Franca Sozzani, the celebrated editor in Chief of Vogue Italia was known for her minimalist style at interiors and she opened her home to the interior design magazine Architectural Digest. The giant of Italian fashion world has died last year and AD writes that Sozzani’s homes usually had “Stern black and white lines created a spotless and fuss-free gallery-like aesthetic in all her domestic surroundings.” Room Decor Ideas brings to you the inspiring Home Tour to Celebrity Homes, this time inspired by the fashion world.
The Paris property, a 19th-century townhouse, actually it was in bad shape, divided into three apartments, but soon Sozzani saw that behind that mess is was a great potential home. Later she refurbished the home with the help of her friend and architect Massimiliano Locatelli to make it look good as stylish home.
Her son, the filmmaker Francesco Carrozzini, remembers that her her passion for luxury interior design was very personal and she had a good eye when it came to designing the floor plan of her homes. “The furniture was always clean-lined, modern Italian and modern Scandinavian. The visual interest didn’t come from curtains or wallpapers; it was the way she layered things. Her houses were truly an expression of her personal philosophy.”
The architect Locatelli combined the existing apartments and then opened the ground-floor walls to bring air and light into the entry and living and dining rooms. In fact, Sozzani always appreciated the architects work, and last Fall she even shared that “If I weren’t in fashion, I would have gone into real estate or architecture”.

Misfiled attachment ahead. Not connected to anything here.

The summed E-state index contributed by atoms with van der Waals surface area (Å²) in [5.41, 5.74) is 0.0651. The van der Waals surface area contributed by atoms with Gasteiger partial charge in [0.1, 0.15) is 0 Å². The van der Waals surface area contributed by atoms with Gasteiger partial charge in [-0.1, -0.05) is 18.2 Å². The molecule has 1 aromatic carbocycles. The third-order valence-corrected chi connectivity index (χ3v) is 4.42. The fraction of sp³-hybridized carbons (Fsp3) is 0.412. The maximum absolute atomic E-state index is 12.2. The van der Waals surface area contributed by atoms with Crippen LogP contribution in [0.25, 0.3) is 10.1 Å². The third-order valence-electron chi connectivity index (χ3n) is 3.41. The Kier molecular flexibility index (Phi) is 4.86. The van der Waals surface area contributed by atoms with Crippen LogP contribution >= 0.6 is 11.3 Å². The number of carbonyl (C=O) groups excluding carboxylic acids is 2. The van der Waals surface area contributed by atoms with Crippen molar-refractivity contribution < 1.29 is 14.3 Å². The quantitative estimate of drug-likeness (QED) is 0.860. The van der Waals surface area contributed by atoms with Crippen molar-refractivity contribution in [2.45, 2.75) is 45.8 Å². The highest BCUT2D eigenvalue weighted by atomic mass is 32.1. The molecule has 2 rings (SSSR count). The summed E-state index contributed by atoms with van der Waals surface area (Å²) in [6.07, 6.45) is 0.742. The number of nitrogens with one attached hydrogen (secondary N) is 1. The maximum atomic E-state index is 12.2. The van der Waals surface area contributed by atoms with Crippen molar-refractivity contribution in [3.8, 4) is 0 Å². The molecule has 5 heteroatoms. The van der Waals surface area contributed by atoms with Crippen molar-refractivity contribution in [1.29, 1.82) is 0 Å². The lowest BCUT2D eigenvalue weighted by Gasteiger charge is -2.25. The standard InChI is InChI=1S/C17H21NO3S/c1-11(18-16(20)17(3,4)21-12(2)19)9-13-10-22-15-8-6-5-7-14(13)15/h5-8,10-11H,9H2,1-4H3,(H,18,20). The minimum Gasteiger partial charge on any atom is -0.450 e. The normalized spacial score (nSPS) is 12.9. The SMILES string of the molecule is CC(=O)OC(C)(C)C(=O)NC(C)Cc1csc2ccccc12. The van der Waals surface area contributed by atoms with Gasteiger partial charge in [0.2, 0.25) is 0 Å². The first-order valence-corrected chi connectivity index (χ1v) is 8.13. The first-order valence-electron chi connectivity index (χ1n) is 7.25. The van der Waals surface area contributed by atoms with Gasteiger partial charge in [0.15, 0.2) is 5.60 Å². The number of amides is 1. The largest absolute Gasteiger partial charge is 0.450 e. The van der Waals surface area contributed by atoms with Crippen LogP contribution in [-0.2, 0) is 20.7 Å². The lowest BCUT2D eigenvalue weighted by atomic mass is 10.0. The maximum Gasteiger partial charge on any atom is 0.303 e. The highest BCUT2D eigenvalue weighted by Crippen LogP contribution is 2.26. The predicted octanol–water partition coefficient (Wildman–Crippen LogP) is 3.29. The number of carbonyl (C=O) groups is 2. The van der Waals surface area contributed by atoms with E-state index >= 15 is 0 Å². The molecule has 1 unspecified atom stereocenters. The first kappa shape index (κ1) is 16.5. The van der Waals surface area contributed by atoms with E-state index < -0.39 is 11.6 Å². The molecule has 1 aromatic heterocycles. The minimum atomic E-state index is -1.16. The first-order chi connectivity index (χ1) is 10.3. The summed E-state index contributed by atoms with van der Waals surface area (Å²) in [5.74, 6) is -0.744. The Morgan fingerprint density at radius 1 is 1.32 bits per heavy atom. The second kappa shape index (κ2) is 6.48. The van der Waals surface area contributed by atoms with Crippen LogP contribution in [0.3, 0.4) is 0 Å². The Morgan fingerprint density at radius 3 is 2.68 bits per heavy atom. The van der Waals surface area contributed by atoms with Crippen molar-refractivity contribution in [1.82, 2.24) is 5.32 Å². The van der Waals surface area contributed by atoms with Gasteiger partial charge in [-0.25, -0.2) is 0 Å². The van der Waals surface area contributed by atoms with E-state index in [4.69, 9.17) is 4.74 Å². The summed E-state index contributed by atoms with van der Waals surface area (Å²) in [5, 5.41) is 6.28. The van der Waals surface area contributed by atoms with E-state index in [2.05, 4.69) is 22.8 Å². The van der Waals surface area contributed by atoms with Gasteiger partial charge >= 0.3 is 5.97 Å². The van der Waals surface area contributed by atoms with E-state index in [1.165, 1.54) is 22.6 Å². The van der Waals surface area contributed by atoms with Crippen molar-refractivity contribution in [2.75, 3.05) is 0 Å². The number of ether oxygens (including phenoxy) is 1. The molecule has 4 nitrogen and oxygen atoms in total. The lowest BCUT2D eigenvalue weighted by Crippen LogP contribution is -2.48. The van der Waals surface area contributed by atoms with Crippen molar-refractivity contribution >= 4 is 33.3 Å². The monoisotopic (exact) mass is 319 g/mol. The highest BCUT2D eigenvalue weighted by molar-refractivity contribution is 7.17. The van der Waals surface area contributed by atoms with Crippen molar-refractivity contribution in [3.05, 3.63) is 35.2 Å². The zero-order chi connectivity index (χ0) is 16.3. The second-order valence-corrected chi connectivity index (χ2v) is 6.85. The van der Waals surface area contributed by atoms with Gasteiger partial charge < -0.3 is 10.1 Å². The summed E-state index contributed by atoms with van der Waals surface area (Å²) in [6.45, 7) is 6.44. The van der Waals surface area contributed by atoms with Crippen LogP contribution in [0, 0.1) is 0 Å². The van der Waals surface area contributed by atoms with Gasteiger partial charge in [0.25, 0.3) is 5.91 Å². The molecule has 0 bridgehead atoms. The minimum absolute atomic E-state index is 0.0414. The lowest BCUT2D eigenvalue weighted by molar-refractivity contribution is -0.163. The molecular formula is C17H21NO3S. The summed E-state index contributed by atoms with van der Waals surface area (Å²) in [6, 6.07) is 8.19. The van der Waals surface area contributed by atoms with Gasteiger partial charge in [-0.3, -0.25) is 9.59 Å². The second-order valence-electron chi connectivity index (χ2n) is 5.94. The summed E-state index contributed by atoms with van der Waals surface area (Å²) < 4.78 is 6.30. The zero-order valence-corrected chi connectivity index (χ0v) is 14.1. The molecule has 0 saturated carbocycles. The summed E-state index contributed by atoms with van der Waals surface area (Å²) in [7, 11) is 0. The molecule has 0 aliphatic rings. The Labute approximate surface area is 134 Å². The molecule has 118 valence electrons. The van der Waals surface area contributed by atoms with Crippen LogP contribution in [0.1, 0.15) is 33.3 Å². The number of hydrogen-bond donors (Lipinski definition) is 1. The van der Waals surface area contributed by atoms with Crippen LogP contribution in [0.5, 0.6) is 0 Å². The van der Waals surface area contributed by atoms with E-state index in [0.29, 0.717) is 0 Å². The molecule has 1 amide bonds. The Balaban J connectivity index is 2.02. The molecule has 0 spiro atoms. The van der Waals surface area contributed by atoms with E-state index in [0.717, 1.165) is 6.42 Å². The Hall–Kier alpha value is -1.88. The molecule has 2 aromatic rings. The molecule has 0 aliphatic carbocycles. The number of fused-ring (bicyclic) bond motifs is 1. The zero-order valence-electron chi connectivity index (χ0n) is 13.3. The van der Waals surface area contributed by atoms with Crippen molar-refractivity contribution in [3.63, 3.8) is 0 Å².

The famous Editor In Chief had four homes, a New York townhouse, the Milan apartment, where she was based, a family getaway in Portofino and a riad in Marrakech,. Except for the Marrakech home, which was decorated decades ago with a bohemian style, all the other home interiors were mostly with reductive furniture, black and white lines like a gallery aesthetic.
The longtime editor in chief of Italian Vogue, Franca Sozzani was beloved for publishing rule-breaking portfolios. She was the helm of the Italy’s most prominent fashion magazine for 28 years.
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